Postcard from Kashmir: Snowless winter leaves tourists hot under the collar

Experts blame climate change for the prolonged dry spell in the valley

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With the onset of winter, visitors from across the country and abroad flock to India's Kashmir region to enjoy the snow that blankets the picturesque mountainous region.

Nestled in the Himalayas, Kashmir Valley is otherwise known for its alpine meadows, gleaming lakes, coniferous trees and snow-capped mountain peaks.

As the temperature starts to dip towards minus 20ºC, the mountains become covered by snow while its lakes and waterfalls are frozen by December.

But not this winter.

Gulmarg, usually packed with skiers and snowboarders at this time of the year, is devoid of snow and tourists.

The fifth-highest ski resort in Asia, sitting at 2,650 metres above sea level, Gulmarg typically receives more than a metre of snow beginning in November. However, this year, it has received only about 15 centimetres.

The situation is the same at Sonmarg and Pahalgham, alpine meadows that are typically shrouded in several feet of snow.

The lack of snow has shocked local residents, farmers, hoteliers, tourist guides and climatologists.

Kashmir’s winter is snowless so far, as residents brave dry spell

Kashmir’s winter is snowless so far, as residents brave dry spell

Tourism is a mainstay in Kashmir, particularly during winter when tens of thousands of tourists flock to the region from the Indian plains to experience the winter season.

“As compared to the previous year when we had 100 per cent occupancy from December to March, this year we are facing cancellations,” said Wasim Ahmed Gannie, manager of the Kolahoi Green Heights hotel in Gulmarg.

“Skiers would stay for a month, but they are cancelling after a day. Our occupancy has reduced to 40 per cent. This is our peak season,” he told The National.

Tourists are equally upset.

“I was expecting to see lots of snow and take some photos and make memories, but I am quite disappointed,” said Kain Shah, an Australian tourist.

“I travelled all this distance to get here, expecting a nice holiday with my family but, rather, I was met with this scene.”

Climate change

Like other Himalayan regions that are facing the brunt of climate change, the valley too is experiencing freak and extreme weather patterns.

Kashmir was wrecked by heavy rainfall in May last year – the wettest in a decade – that also brought the mercury down to freezing levels.

In the second half of the year, it faced a rain deficit and recorded its second-hottest day in September in 132 years when the temperature rose to 34.2ºC – six degrees above normal.

After experiencing unusual weather throughout the year, there were hopes that Kashmir would at least enjoy a regular winter. However, it has received only 30 per cent of its average snowfall so far.

Even the 40-day period known as Chillai Kalan – the harshest time of winter beginning in mid-December, when the temperature drops to below freezing point and chances of snowfall are highest – was not as expected.

“This is unprecedented. Half of Chillai Kalan has passed but still not a single drop of rain or snow has poured down from the heavens. It can be linked to climate change. There has been a 20 per cent to 30 per cent shortage in precipitation,” said Suhaib Bandh, professor of environment science at Sri Pratap College in Srinagar.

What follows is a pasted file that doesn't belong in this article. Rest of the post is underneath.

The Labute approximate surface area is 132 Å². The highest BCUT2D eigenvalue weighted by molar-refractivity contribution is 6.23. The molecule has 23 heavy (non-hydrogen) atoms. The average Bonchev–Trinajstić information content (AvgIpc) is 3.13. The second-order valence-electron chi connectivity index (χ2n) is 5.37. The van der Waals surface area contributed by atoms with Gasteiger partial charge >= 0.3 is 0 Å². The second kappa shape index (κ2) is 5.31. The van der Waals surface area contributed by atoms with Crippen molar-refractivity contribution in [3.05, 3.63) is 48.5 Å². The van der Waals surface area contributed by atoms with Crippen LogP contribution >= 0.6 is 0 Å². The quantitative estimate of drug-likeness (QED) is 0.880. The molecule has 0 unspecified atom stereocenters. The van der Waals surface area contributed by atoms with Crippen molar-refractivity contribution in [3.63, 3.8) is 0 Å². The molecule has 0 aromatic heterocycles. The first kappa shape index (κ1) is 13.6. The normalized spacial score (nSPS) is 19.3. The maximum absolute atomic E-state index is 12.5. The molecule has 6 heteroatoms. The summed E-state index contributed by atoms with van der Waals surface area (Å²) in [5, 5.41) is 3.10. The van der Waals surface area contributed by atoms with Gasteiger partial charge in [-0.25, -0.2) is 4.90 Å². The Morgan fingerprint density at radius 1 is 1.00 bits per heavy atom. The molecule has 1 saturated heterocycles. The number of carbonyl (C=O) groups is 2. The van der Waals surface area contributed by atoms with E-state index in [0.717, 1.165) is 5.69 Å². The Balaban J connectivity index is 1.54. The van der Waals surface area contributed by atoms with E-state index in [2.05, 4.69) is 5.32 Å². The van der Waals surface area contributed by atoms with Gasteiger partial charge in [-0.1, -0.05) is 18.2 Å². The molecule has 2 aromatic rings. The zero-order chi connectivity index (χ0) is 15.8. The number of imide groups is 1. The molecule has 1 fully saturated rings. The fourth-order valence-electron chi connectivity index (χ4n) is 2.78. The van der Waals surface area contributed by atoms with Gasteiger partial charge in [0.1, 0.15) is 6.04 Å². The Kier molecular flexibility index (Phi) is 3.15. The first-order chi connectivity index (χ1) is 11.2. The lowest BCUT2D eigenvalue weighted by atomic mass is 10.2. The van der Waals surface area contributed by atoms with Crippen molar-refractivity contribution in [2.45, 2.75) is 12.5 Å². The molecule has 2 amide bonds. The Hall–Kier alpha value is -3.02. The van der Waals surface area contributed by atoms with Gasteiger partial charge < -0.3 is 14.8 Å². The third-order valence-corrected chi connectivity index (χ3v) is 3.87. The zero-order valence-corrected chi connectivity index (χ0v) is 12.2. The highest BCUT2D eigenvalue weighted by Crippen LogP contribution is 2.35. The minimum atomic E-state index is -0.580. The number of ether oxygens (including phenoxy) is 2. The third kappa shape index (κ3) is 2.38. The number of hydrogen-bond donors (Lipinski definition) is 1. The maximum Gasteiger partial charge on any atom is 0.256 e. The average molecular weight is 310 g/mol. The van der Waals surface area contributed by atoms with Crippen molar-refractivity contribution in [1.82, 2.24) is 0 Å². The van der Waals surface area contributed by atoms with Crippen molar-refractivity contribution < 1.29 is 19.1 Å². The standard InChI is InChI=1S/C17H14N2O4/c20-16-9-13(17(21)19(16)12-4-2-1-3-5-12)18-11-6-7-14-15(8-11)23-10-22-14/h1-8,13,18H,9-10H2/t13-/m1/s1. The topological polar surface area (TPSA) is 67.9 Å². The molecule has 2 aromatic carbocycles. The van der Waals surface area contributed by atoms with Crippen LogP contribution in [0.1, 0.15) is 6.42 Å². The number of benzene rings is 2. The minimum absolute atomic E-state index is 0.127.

Prof Shakil Romshoo, a geoscientist in Kashmir, said the prevailing dry spell was due to weak a western disturbance – a weather system that emanates from the Atlantic Ocean and the Mediterranean Sea and brings moisture-rich clouds laden with rains to the subcontinent's plains and snow to its hills.

“The weather in Kashmir is directly influenced by the global weather circulation patterns,” Mr Romshoo told The National. “The region has recently witnessed increasing frequency of extreme weather events such as floods and long dry spells driven by climate change.”

The scant snowfall also means that glaciers and rivers will be affected.

Kashmir's has abundant glaciers that are the main sources of water for rivers such as the Jhelum. The river is the lifeline of the valley but with glaciers retreating, its levels are dipping.

“The less snowfall, together with the increasing frequency and severity of heatwaves in the South Asian region during the last few years, has led to enhanced melting of glaciers in the Kashmir and rest of the Himalayas, putting food, water and energy security at risk,” Mr Romshoo said.

Affecting agriculture

The unusual weather patterns are severely harming Kashmir’s agrarian economy, on which about 70 per cent of the population depends on, directly or indirectly.

The region's production of saffron, nuts, apples, maize and rice all requires water from snowfall and rainfall.

Abdul Majeed, who grows saffron on about 4,000 square metres of land in Pampore, is worried about his harvest if the dry spell continues.

“There is no moisture and the buds are drying up before time,” said Mr Majeed, who also has an apple orchard.

“We need snow for moisture and germination. Similarly, buds have started appearing in apple trees, which usually comes in March to April.

“If we receive delayed snow and rains, the buds will fall off. We are staring at huge losses,” he said.

Updated: January 19, 2024, 6:56 PM